When Maria Cebotari, whom he had discovered, made her debut in the part of Mimi, he gave her an optimal start by appearing at the rostrum himself, although he had never before conducted La Bohème in Dresden.
In addition to making selections from the enormous repertoire of up to 75 works ranging from Mozart to Wagner, Lortzing to Johann Strauss and Rossini to Bizet, Busch liked to introduce unexpected items when planning the opera seasons. In the field of contemporary works, he presented over 20 world premieres, among them Hindemith’s Cardillac, Weill’s Protagonist, Busoni’s Doktor Faust and Schoeck’s Penthesilea, as well as important German first performances like Puccini’s Turandot and Dresden first performances of some 30 contemporary operas. A second innovative aspect in his programmes was carrying on Dresden’s Strauss tradition, which under his baton climaxed in the world premieres of Intermezzo and Die ägyptische Helena as well as a celebrated new production of Ariadne auf Naxos. He also promoted Russian opera with productions ranging from Boris Godunov, Khovanshchina and The Queen of Spades (Stravinsky claimed the latter was the best he had ever seen) to Petrushka. Busch additionally focused on the works of Verdi in highly successful productions which caused a stir far beyond Dresden. While Falstaff, Don Carlos, Otello, Il Trovatore, Un Ballo in Maschera and Rigoletto were regarded as exemplary, Busch’s presentation of La Forza del Destino was nothing short of sensational and greatly contributed to the opera’s international popularity. Toscanini, who had never been successful with the work in Italy, travelled to Dresden just to experience the production (but because of Meta Seinemeyer’s sudden indisposition he had to make do with Don Giovanni instead, finding even there ample food for discussion with Busch).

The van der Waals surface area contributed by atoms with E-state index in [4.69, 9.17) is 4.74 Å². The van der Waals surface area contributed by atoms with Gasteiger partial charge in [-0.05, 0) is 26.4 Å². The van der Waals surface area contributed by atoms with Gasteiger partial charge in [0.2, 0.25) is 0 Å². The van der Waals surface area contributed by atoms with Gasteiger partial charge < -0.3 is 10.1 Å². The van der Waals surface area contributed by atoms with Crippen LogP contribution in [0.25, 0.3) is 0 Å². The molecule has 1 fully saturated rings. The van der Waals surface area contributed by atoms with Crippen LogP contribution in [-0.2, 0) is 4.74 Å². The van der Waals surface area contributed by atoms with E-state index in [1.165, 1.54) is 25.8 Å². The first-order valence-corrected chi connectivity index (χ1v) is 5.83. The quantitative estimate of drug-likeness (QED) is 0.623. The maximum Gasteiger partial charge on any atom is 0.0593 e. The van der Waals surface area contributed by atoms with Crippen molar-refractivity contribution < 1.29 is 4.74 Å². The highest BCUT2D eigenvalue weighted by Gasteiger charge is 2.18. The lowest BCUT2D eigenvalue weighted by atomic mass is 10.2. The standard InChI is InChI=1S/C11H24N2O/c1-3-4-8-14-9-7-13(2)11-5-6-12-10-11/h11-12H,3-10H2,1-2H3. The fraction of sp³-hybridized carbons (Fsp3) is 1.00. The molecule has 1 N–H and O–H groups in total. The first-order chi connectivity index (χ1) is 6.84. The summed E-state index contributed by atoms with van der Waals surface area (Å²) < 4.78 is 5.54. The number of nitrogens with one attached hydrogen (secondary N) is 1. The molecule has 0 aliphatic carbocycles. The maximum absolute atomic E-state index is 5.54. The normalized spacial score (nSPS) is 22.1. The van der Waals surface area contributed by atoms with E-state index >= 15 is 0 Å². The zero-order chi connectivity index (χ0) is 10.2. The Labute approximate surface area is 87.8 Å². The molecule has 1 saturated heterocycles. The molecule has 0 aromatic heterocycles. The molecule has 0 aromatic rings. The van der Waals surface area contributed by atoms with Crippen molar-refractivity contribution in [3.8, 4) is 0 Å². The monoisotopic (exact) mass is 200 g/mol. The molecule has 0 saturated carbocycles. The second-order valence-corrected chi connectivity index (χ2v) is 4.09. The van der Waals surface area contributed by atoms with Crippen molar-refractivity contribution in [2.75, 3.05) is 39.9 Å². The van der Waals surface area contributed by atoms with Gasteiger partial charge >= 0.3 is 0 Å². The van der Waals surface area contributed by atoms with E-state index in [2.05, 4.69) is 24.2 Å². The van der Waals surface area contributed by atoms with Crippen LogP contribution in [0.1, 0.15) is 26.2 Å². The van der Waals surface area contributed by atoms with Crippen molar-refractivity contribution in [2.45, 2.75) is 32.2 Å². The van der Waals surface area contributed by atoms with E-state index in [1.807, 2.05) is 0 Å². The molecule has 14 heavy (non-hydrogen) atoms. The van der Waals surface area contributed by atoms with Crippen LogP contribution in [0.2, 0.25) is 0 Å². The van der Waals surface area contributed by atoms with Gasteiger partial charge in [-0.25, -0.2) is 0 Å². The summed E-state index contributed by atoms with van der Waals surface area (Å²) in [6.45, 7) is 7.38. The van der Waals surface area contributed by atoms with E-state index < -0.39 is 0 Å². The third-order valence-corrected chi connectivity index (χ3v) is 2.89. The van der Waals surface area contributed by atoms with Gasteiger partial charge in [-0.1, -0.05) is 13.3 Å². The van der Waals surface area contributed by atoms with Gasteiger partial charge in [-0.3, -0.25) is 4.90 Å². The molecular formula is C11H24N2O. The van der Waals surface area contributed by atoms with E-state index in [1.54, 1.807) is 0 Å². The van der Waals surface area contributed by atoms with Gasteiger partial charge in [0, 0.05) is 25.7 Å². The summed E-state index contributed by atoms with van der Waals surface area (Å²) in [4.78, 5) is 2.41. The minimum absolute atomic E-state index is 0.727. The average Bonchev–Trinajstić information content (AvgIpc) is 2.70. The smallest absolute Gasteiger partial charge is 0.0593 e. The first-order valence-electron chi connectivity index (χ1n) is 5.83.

Fritz Busch • A multimedia portrait of a music-maker
→ 1/15 Introduction
→ 2/15 The Busch Family
→ 3/15 “He is the right one!”
• 4/15 In search of great voices
→ 5/15 Staatskapelle concerts
→ 6/15 Correspondence between Richard Strauss and Fritz Busch [only in German]
→ 7/15 First concert tours
→ 8/15 First Gramophone recordings 1923 “Played into the horn”
→ 9/15 In Front of a microphone for the first time 1926
→ 10/15 “On Air!”
→ 11/15 Cinema film with photographic sound “Fritz Busch conducts Richard Wagner”
→ 12/15 “Over!”
→ 13/15 Only as a guest
→ 14/15 Welcome home: Sinopoli’s “homage”
→ 15/15 FACTS AND FIGURES The Busch era [only in German]
→ CONTENTS OF THE MULTIMEDIA BOX “Fritz Busch” Vol. 30